Ordinary Beauty | Madagascar

 

Photographer Jessica Hilltout is the Edge of Humanity Magazine contributor of this photo essay.  From the ‘Imperfections’ series.  To see Jessica’s body of work, click on any photograph.

 

 

 

 

 

Imperfect Beauty: A Contradiction in Terms?

The glimmer of a smile in a work-worn face; an arched back holding a hammer aloft; a proud chair standing alone, abandoned, in a sunlit courtyard: this is the stuff of human existence. This is what we call ordinary.

Yet where should beauty be found if not in banality, in the fleeting gestures and repetitive rhythms of daily life that fade so far into the background that they come to seem workaday, unlovely – in a word, imperfect?

We tend to think of beauty as constitutionally flawless. Yet identikit perfection is essentially bland. It lacks a creative pulse.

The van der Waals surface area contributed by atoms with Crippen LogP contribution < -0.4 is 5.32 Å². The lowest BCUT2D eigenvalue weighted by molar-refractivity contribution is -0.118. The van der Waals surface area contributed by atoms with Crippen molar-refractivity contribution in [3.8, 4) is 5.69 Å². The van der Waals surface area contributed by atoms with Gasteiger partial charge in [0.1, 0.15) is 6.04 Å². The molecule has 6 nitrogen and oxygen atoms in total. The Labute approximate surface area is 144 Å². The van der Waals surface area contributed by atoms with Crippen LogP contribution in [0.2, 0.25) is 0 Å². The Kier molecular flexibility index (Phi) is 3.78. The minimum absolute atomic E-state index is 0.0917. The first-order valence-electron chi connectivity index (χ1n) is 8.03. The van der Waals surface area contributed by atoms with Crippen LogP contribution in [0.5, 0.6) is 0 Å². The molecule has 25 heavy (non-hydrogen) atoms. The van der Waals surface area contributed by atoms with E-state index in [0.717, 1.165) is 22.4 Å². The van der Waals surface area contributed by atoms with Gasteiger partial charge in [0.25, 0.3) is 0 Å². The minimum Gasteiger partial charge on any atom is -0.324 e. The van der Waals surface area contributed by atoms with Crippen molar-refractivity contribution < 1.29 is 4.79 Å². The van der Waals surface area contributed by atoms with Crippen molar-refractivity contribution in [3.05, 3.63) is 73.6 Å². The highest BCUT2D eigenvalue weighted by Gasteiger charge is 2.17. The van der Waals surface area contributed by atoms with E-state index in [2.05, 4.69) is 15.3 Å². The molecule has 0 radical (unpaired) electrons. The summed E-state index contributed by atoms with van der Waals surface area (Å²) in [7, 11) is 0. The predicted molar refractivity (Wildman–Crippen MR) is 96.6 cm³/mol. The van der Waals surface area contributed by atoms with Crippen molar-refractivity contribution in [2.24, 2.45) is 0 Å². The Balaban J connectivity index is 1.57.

The longer I spent in Madagascar the more I was touched by the elemental energy of a society which does so much with so little, where everything we throw away is revered and remade in an endless cycle of creation.

My camera captured the fragile beauty of hidden corners and creased countenances, reveling in the dignity of the ordinary, in the poetry of the everyday. It revealed more forcefully than a thousand words that imperfections are not only intrinsic to our humanity but to the concept of beauty itself.

Conferring uniqueness.

Imparting value.

A hymn to human ingenuity in a land where machines are not yet king, where life still has soul.

 

 

 

 

 

 

All images and text © Jessica Hilltout

 

 

See also:

Faces & Places

By Jessica Hilltout

 

 

 

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